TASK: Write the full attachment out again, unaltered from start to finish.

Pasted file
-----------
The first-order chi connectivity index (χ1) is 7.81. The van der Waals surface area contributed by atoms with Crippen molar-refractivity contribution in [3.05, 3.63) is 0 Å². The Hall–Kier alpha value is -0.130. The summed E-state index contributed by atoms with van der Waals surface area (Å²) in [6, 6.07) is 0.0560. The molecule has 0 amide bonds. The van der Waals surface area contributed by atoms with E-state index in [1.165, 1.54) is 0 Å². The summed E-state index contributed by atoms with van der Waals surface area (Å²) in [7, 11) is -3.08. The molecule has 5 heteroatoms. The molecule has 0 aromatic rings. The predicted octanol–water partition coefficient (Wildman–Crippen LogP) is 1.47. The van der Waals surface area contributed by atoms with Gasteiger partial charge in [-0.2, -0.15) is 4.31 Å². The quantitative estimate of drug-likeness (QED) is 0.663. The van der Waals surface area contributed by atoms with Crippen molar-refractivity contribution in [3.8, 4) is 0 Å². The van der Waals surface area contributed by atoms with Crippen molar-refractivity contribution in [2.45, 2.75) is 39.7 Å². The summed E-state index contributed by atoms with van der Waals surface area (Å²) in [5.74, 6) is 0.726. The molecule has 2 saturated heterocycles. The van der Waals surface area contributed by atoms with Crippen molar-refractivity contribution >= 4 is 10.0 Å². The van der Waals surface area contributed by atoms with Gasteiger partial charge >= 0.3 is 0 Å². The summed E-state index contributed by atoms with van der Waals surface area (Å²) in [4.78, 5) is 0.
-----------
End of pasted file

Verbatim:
The first-order chi connectivity index (χ1) is 7.81. The van der Waals surface area contributed by atoms with Crippen molar-refractivity contribution in [3.05, 3.63) is 0 Å². The Hall–Kier alpha value is -0.130. The summed E-state index contributed by atoms with van der Waals surface area (Å²) in [6, 6.07) is 0.0560. The molecule has 0 amide bonds. The van der Waals surface area contributed by atoms with E-state index in [1.165, 1.54) is 0 Å². The summed E-state index contributed by atoms with van der Waals surface area (Å²) in [7, 11) is -3.08. The molecule has 5 heteroatoms. The molecule has 0 aromatic rings. The predicted octanol–water partition coefficient (Wildman–Crippen LogP) is 1.47. The van der Waals surface area contributed by atoms with Gasteiger partial charge in [-0.2, -0.15) is 4.31 Å². The quantitative estimate of drug-likeness (QED) is 0.663. The van der Waals surface area contributed by atoms with Crippen molar-refractivity contribution in [3.8, 4) is 0 Å². The van der Waals surface area contributed by atoms with Crippen molar-refractivity contribution in [2.45, 2.75) is 39.7 Å². The summed E-state index contributed by atoms with van der Waals surface area (Å²) in [5.74, 6) is 0.726. The molecule has 2 saturated heterocycles. The van der Waals surface area contributed by atoms with Crippen molar-refractivity contribution >= 4 is 10.0 Å². The van der Waals surface area contributed by atoms with Gasteiger partial charge >= 0.3 is 0 Å². The summed E-state index contributed by atoms with van der Waals surface area (Å²) in [4.78, 5) is 0.